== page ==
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What do I do??- Bench Trial for Following too closely.

Urbana, IL |

I have my court date set for this Wednesday. I chose to fight the ticket for following too close based on the fact the women in front of me slammed her brakes because of the person in front of her which made me slam and slide into her.

Now I am going to court and representing myself. I need some advice on what to do during the trial. Sit back and be proven guilty or make my case based on a lack of "too close" definition. Any advice helps! I'm hoping no one shows for the trial but would like to prepare for it and maybe understand the process of requesting court supervision instead of te ticket.

Attorney Answers 4

Posted

You can request supervision by pleading. Supervision is not a conviction. You really take your chances by going to trial and from what you describe, you may feel justified but legally you may not have stated a defense that would hold up. Even if no one shows up, the officer who wrote the ticket will likely be there and the fact that you hit the car in front of you speaks for itself that you were following too close. If you choose to represent yourself, be prepared with your facts. You might get lucky and then again you might not.

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Asker

Posted

I was previously told that since the officer did not witness the accident and was called to the scene that it would be dismissed as hearsay.

Posted

The lady in front of you was able to stop. Why weren't you? Maybe too close behind her. You will not fare well in a trial against a lawyer. If you lose, the judge may assess court costs on top of the fine.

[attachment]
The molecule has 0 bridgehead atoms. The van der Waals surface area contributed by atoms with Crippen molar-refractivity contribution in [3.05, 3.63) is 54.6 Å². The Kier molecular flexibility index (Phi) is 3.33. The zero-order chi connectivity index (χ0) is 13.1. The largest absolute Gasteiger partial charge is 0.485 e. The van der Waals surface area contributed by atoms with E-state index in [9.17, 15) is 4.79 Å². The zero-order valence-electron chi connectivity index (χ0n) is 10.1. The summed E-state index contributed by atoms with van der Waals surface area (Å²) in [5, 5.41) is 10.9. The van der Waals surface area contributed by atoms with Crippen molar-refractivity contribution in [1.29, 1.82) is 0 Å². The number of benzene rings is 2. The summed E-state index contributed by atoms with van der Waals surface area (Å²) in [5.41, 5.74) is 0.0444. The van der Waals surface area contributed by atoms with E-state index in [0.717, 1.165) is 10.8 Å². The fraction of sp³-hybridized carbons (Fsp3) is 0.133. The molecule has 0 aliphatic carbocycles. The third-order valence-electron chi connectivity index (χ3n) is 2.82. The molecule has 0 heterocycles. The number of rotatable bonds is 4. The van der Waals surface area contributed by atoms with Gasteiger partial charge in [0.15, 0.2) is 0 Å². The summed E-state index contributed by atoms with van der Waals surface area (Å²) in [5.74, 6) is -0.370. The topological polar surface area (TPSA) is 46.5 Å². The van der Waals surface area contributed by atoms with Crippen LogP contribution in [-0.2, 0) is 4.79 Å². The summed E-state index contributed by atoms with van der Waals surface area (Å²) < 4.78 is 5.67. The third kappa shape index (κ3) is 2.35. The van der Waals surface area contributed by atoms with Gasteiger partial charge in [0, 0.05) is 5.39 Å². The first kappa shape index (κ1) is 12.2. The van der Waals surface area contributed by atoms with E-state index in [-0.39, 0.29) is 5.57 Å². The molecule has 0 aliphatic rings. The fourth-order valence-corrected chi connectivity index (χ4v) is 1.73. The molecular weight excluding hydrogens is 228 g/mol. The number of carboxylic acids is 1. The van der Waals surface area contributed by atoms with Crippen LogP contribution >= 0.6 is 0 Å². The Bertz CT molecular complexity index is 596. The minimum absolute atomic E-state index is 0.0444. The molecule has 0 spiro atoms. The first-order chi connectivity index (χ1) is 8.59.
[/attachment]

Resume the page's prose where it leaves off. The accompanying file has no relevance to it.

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Posted

If the witnesses do not appear, the case will be dismissed or possibly continued for the state to notify them. If they show, you can simply tell the judge you are requesting court supervision. www.galivanlaw.net

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Posted

Do you honestly think that people who are too cheap to hire a lawyer can get free advice on how to practice law?

Every case varies depending on the law and the facts. Because questions often fail to disclose important facts, these 'answers' cannot and should not be relied upon as a replacement for a full or complete review of an actual case by a retained attorney. It is axiomatic that one only 'gets what they pay for', and this is one of those situations where such a phrase generally applies.

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I think there are people nice enough to give free advice to people who legitimately can't afford it; however its hard to expect that out of most lawyers.. I'm thankful for the advice I do receive

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